Can you give us a hint about the songs…?
M: Actually, both when it comes to music and words, they all mean different things to the ones experiencing it. One important part of what we do is about expanding your mind and partly that is done by digesting things through your own set of filters that defines who you are. By explaining the songs more than they explain themselves, we take away the natural flow of that process.
Are there any songs that didn’t make it on the album and you intend to release them in the future?
M: No, all our songs were made to make the album. However there’s a bonus track on the Japan release called “Writhen”. (i.n.: OK I know… I just have to look out for the Japanese edition now!)
You’ve co-operated with David Bottrill (Tool, Coheed and Cambria, Silverchair, Smashing Pumpkins, Muse etc.). Did he do the mixing only? Is he also responsible for the final production and the mastering of the album?
M: David Bottrill mixed the album and I wouldn’t say “only”, it is a grand job and his performance was in every way crucial to the outcome. The album was mastered by João Carvalho.
Did David Bottrill help you, to achieve the sound you had in mind for “Cognitive” after all?
M: I would say so, yes.
You have released a video for “Savia”? Why have you chosen this song?
M: We chose the song because both we and Spinefarm considered it as a good choice as a first song to show from the upcoming album.
How did you come up with the idea to make this acoustic moody video for “Ideate”?
M: Spinefarm introduced us to the online independent live music video blog Offtherecord.fi that was interested in recording us. We saw that as a good opportunity to show another dimension of our music. We really appreciate the work they put into it. (i.n.: They did a very good job indeed...)
How did it happen and you signed to Spinefarm records? They obviously made you the best offer… but are you satisfied by the work they’ve done for Soen so far?
M: A record deal is more than just money up front, it’s a relationship. We chose Spinefarm because of who they are and what we think we can achieve together.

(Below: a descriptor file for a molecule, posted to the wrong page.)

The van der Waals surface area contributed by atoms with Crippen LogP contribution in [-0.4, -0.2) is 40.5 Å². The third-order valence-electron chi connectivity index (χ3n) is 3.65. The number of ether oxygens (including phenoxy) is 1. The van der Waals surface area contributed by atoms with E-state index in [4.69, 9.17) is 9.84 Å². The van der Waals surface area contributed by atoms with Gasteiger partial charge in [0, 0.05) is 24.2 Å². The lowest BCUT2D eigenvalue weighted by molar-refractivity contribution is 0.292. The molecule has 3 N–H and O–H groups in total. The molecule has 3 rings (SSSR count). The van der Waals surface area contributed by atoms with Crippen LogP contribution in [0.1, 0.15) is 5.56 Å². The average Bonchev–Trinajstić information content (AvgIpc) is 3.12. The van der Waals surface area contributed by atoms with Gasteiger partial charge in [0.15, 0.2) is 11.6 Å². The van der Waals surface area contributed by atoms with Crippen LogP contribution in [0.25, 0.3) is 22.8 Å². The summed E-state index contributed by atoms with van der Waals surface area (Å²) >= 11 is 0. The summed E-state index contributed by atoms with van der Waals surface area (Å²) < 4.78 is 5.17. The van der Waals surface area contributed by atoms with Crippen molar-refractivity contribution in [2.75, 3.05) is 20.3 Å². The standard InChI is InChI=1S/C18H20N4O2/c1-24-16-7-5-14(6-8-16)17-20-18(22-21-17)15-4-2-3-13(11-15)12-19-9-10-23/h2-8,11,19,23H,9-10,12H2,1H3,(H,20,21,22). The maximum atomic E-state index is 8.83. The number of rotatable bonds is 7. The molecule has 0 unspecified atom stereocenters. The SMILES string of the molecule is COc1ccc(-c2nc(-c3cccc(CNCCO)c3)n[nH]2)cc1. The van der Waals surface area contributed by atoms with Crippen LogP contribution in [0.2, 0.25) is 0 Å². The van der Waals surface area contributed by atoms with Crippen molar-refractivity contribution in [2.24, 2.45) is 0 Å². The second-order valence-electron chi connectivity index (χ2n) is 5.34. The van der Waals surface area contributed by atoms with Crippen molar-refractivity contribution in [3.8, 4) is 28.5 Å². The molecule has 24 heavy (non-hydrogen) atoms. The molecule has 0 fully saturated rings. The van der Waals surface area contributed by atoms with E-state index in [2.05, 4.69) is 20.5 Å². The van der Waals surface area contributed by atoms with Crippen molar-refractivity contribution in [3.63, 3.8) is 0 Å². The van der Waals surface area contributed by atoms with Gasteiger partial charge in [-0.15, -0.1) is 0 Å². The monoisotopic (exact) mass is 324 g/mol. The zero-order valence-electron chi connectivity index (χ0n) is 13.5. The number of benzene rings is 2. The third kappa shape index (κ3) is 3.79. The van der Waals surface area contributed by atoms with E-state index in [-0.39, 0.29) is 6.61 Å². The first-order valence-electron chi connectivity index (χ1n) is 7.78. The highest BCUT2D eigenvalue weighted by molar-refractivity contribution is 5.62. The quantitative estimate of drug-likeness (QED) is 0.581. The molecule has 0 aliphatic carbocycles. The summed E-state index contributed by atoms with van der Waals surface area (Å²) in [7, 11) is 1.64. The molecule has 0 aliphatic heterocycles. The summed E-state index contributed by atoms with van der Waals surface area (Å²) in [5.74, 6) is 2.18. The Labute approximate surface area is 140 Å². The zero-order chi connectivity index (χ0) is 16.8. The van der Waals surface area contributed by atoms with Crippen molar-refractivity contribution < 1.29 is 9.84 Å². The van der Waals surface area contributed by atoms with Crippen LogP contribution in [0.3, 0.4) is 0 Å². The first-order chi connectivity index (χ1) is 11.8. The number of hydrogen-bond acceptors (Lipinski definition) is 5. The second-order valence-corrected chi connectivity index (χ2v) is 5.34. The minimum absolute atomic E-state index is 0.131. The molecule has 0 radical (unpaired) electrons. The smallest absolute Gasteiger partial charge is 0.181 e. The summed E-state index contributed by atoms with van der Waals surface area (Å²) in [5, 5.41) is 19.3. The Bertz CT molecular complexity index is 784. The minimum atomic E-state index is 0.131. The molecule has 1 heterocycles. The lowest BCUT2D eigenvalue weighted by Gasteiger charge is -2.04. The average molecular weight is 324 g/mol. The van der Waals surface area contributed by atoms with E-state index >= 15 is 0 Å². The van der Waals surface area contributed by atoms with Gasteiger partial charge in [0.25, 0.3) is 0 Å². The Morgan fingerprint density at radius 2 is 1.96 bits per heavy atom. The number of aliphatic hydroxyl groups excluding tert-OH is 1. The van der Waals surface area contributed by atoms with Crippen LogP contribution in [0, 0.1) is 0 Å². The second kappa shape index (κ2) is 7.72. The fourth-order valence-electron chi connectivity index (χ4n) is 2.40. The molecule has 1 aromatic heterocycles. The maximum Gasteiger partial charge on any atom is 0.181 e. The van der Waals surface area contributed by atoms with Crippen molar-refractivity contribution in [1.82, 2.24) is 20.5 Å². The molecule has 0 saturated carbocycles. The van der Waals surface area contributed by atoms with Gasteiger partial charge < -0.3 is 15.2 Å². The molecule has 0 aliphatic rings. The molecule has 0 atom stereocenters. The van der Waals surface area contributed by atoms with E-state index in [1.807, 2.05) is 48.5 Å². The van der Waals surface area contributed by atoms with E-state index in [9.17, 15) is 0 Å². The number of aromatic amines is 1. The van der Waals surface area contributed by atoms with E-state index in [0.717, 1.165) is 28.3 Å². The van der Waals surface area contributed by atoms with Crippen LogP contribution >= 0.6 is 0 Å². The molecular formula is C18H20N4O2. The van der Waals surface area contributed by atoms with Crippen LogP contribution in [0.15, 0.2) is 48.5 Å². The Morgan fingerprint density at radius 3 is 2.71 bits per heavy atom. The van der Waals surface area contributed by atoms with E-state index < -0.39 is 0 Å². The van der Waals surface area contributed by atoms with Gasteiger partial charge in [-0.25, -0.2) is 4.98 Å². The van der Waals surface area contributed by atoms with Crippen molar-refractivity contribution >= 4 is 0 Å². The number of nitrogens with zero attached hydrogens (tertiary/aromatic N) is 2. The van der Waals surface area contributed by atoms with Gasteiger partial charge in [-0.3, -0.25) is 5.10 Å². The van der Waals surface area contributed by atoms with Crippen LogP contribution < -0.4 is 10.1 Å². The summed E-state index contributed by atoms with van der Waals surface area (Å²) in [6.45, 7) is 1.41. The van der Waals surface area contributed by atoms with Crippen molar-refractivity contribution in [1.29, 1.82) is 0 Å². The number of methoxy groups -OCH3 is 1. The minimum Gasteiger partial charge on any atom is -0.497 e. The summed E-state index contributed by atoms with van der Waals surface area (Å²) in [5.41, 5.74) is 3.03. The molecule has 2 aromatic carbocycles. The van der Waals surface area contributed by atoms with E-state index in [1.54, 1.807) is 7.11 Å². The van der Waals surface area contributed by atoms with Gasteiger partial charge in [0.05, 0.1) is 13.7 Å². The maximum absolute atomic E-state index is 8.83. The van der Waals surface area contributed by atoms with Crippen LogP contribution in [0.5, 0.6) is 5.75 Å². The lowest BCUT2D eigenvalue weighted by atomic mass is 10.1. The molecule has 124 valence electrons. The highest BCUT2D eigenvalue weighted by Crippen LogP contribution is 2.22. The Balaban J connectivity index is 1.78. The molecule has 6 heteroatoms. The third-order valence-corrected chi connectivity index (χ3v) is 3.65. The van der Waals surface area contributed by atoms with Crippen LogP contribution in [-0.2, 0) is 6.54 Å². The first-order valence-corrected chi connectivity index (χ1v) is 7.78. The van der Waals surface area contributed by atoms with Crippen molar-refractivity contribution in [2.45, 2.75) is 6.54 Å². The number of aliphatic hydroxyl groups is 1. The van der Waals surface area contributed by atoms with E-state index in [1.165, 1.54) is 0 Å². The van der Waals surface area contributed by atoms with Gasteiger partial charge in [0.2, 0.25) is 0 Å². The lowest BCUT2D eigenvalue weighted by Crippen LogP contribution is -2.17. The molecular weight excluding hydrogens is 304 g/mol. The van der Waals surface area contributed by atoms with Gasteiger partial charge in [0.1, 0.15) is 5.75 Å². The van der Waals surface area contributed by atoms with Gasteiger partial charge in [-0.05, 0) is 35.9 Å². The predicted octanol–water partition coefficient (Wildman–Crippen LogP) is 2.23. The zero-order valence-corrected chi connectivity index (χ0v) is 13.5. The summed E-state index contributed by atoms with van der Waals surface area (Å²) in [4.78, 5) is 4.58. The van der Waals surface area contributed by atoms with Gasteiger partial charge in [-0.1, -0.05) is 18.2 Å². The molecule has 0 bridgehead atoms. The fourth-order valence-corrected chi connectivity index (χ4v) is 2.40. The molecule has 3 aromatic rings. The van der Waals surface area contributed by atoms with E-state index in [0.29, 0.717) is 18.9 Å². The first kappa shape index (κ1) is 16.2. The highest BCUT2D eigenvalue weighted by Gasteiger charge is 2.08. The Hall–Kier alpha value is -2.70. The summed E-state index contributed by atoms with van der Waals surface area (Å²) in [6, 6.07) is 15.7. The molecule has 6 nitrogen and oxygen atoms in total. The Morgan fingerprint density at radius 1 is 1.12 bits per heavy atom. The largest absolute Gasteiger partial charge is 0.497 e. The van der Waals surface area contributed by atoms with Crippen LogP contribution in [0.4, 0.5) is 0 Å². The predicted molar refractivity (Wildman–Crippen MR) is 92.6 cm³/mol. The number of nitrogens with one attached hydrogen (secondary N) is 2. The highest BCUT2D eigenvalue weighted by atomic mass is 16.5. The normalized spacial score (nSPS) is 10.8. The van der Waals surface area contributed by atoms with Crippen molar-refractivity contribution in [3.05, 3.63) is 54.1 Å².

Do you plan touring over the next months? Have you made any deals for some Summer Festivals yet?
M: We’re working on it, hoping to have some good answers to that in a very near future.
What are the expectations from “Cognitive”? What do you have in mind for the future?
M: We hope that it will reach a wide audience and broaden the minds of as many people as possible. The future holds live performances and the creation of more music, for sure.
What’s more important to you? Pleasing the fans or the press with your music?
M: That’s a very angled question, most important overall is to write good music, regardless of what anyone thinks of it. A fan wouldn’t be a fan if they were not pleased and press of course is important to reach out as far as possible. Everyone is important, but good music always comes first.
The reaction from the press must have been very positive, right? Had you been expecting it?
M: The fact that we have worked hard for this album of course makes us even more pleased to see the positive reactions. While the album was being made all our focus was on creating, so we didn’t even consider what would happen once we released it.
There’s been much talk on the web about Soen and some fans are arguing that you are heavily influenced by Tool. I believe that there’s been some misunderstanding here… due to the producer and to the album’s overall sound. On the other hand, if Tool were much inspired and skillful… they may have sounded like Soen! What would you say about it?
M: We are inspired by Tool but I consider them not only a band but a genre. Besides that, I really don’t think there’s anything to argue about, we make good music whoever it would remind you of. Some people tend to dislike rather than like and are looking for faults instead of seeing music for what it is, good or bad. (i.n.: I totally agree… but Tool was over-sophisticated and elegant… while their music was dangerously repetitive and not so great as many may think.)
What’s your opinion of people downloading free music from the Internet? What shall an artist do in order to avoid losing money and time?
M: I really hope that people who download music off of the Internet will also buy it if they like it. If someone who downloads it wouldn’t have bought the album anyway, I think it’s better it’s been heard by one more person than not. The world is changing, it started many years ago and in ten years-time music will be distributed in a whole different way. I personally hope vinyl is still around, for the sake of it.
Is Internet after all a good promotion tool for every band out there or it has both helped and harmed bands and the music industry in general?